Last week, Standard & Poor's provided the opposite spin with a report that downgraded Spanish debt to near junk status.
Moody's gave stocks in Asia a boost Wednesday but the soap opera in Madrid is made less clear with Wednesday's report, given some investors would like to see consistently bad news coming from Spain so Prime Minister Mariano Rajoy is persuaded to apply for international assistance. His prolonged hesitation is exactly what world leaders are wont to do -- put off asking for help under the assumption that this makes them appear weak at home.
But that's only half of it.
Besides appearing weak, applying for international aid means giving up control of the country's budget and, as U.S. President Barack Obama said recently, what's in a budget reflects a nation's priorities. Giving that up is tough pill to swallow.
In Washington, recent economic data would tend to favor Obama's re-election bid. Although the primary reason is not positive -- more people quit looking for work than found jobs -- the unemployment rate did drop to 7.8 percent in September, the lowest it has been since January 2009.
September's retail sales brought stock markets out of a five-day slump, as receipts rose 1.1 percent. Moreover, the housing market is showing a sustained turnaround with foreclosures at a five-year low in September, RealtyTrac reported.
In Southern California, one of the areas hardest hit by the near-collapse of the housing market, home prices are on the rise with foreclosure sales dropping to 16.4 percent of all home sales in the area.
The median price for homes rose 12.5 percent in September from September 2011 and current inventory of homes for sale is down sharply, "so people are going crazy -- they can't find anything to buy," the Los Angeles Times quoted a real estate broker as saying.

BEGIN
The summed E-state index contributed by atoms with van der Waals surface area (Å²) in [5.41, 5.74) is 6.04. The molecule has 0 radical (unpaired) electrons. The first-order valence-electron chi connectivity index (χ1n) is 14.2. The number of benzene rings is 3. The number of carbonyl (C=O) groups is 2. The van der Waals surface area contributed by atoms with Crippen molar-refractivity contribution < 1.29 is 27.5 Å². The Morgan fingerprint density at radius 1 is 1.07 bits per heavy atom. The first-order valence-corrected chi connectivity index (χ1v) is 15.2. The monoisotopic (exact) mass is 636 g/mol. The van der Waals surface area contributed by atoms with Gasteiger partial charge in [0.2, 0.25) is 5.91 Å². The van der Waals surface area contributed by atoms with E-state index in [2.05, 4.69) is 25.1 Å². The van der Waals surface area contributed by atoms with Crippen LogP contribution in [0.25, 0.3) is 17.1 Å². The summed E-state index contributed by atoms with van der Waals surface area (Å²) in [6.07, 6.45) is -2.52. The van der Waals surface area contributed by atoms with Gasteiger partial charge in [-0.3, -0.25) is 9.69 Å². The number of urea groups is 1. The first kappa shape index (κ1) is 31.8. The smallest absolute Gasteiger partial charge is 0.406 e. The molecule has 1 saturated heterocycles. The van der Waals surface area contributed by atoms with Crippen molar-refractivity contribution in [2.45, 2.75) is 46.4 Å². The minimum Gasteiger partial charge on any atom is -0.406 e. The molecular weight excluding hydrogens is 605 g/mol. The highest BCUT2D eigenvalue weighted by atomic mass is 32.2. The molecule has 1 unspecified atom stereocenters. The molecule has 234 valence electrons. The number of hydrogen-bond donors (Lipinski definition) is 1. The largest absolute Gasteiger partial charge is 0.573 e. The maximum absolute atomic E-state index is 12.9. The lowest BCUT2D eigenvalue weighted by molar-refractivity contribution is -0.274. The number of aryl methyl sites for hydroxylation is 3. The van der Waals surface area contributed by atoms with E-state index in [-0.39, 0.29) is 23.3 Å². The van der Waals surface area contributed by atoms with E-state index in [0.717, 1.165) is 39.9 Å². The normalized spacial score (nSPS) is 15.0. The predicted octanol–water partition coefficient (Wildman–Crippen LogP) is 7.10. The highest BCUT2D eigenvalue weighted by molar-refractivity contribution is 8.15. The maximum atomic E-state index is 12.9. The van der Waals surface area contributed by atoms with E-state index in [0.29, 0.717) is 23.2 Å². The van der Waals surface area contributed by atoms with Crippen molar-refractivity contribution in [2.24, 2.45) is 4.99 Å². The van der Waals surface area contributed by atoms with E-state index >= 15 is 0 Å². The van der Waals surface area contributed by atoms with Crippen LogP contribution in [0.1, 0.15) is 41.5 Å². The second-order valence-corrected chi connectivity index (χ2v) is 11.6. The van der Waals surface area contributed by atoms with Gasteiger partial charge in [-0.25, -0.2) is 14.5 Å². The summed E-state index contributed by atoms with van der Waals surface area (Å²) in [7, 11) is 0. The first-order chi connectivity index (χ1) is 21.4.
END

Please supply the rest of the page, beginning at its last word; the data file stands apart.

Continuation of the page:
Home builders' confidence rose for the sixth consecutive month in October to a six-year high, the National Association of Home Builders said.
Moreover, a researcher at the International Monetary Fund said the rich are, indeed, getting richer with the inequality gap widening between the rich and everyone else.
The top 10 percent of the nation's wealthiest households now earn about half of the country's total, research done by Jonathan Ostry of the IMF told The New York Times.
Slicing that thinner, the top 1 percent of all households in terms of income earn more than 16 percent of the country's total income.
The recovery also favors the wealthy. From June 2009 to June 2010, the first year following the recession, the wealthiest 1 percent accounted for 93 percent of income increases, the Times reported.
How this plays out with President Obama's plan to raise taxes on those earning more than $250,00 per year versus Republican candidate Mitt Romney's pledge to lower taxes remains to be seen.
In international markets Wednesday, the Nikkei 225 index in Japan added 1.21 percent while the Shanghai composite index in China gained 0.32 percent. The Hang Seng index in Hong Kong rose 0.99 percent while the Sensex in India climbed 0.18 percent.
The S&P/ASX 200 in Australia rose 0.82 percent.
In midday trading in Europe, the FTSE 100 index in Britain added 0.47 percent while the DAX 30 in Germany was flat, rising 0.06 percent. The CAC 40 in France gained 0.15 percent while the Stoxx Europe 600 gained 0.13 percent.